That was with thanks to the meanest defence in the Championship. Swansea were able to harass Leeds into mistakes by filling their own half with combative midfielders and defenders because Ayew and Rhian Brewster could stretch attacks. They weren’t given the chance. If Liam Cooper has been feeling extra responsibility in the number six shirt since Norman Hunter died, this weekend was Ben White’s turn to honour Jackie Charlton’s memory by living up to shirt number five.
It feels obtuse to look at Jack Charlton’s playing career and think he could have done more than winning the Second Division, the First Division, the FA Cup, the League Cup, the Fairs Cup twice, the World Cup. But he was 29 years old when Leeds arrived in Division One under Don Revie, a month short of 30 when he won his first England cap.
Charlton’s teenage debut in the final match of 1952/53 was manager Major Frank Buckley’s last gift to the club before making good on his promise to resign, because Third Division Walsall were offering him more ambition than Second Division Leeds. Then Charlton was on his own, taking coaching courses and teaching himself the game, while around him the stadium burned down and the players bunked off from training runs to eat ice creams while Leeds United slid down the league table. By the time Billy Bremner, a seventeen-year-old with a handful of appearances, was wondering why there was no pre-match meal organised before a vital game at Blackburn, it was already 1960, and Big Jack was feeling woefully short of kindred spirits.
We might wonder what might have been for Cooper, Ayling, Klich and Dallas if they’d met Marcelo Bielsa ten years earlier, or if Jack Charlton had sooner met Don Revie. But without the wilderness years of frustration, would he have seized upon his opportunities with the same determination? In an era when players were over the hill at 30, Charlton played at the top of the First Division and in Europe until he was almost 38. He’d damn well earned his years at the top, and he knew he owed it to Revie and himself to make the most of every minute.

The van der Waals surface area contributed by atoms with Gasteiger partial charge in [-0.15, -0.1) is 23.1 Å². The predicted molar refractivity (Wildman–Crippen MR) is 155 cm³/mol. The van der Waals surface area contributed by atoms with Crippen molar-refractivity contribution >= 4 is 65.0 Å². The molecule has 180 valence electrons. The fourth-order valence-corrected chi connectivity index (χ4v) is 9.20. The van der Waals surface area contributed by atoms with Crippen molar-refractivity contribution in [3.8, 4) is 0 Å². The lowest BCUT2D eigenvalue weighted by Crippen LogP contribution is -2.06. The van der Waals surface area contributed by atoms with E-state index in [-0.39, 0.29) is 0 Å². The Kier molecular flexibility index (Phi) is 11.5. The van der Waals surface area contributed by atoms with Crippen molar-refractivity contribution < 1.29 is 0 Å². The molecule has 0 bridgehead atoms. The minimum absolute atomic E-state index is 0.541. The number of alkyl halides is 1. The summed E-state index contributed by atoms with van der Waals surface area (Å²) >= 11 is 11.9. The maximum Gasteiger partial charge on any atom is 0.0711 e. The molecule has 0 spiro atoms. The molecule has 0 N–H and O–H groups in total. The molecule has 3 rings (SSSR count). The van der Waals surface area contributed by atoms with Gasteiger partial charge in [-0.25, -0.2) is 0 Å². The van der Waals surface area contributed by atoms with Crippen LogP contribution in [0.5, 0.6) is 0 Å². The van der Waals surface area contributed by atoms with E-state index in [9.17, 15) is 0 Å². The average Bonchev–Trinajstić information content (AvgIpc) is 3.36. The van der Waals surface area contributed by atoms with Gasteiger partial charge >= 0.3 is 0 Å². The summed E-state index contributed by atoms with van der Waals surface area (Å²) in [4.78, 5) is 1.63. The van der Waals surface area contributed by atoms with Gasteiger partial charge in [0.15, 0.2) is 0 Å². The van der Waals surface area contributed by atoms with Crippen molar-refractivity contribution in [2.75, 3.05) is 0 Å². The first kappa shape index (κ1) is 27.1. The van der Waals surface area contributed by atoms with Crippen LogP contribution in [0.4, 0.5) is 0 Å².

Ben White does not have to wait until he’s 29. And when hanging his five shirt on the peg after another faultless afternoon at work, he should think about how fortunate he is to be here now, and how much he can make from what he’s been given this season. He has a seven year headstart on Jackie Charlton, and it’s not only thanks to Bielsa.
It’s White’s good fortune to have been included in a team with Cooper, Ayling, Klich, Dallas and Hernandez, a team that hasn’t stopped running since summer 2018, that is going to keep running for as long as this season takes however much it takes out of them. A team encouraging White to lead them.
From the moment a footballer steps onto a pitch, it’s only a matter of time until the game ends, until a career is over. Luke Ayling runs because he is chasing something and because time is chasing him. Running at his speed, one minute to full-time is plenty of time. There are three games of this season to go. Leeds United have been waiting for promotion to the Premier League for sixteen years. Now they have all the time they need. ◉
(Read Moscowhite’s new book: 100 Years of Leeds United, 1919-2019.)
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(photo by Lee Brown)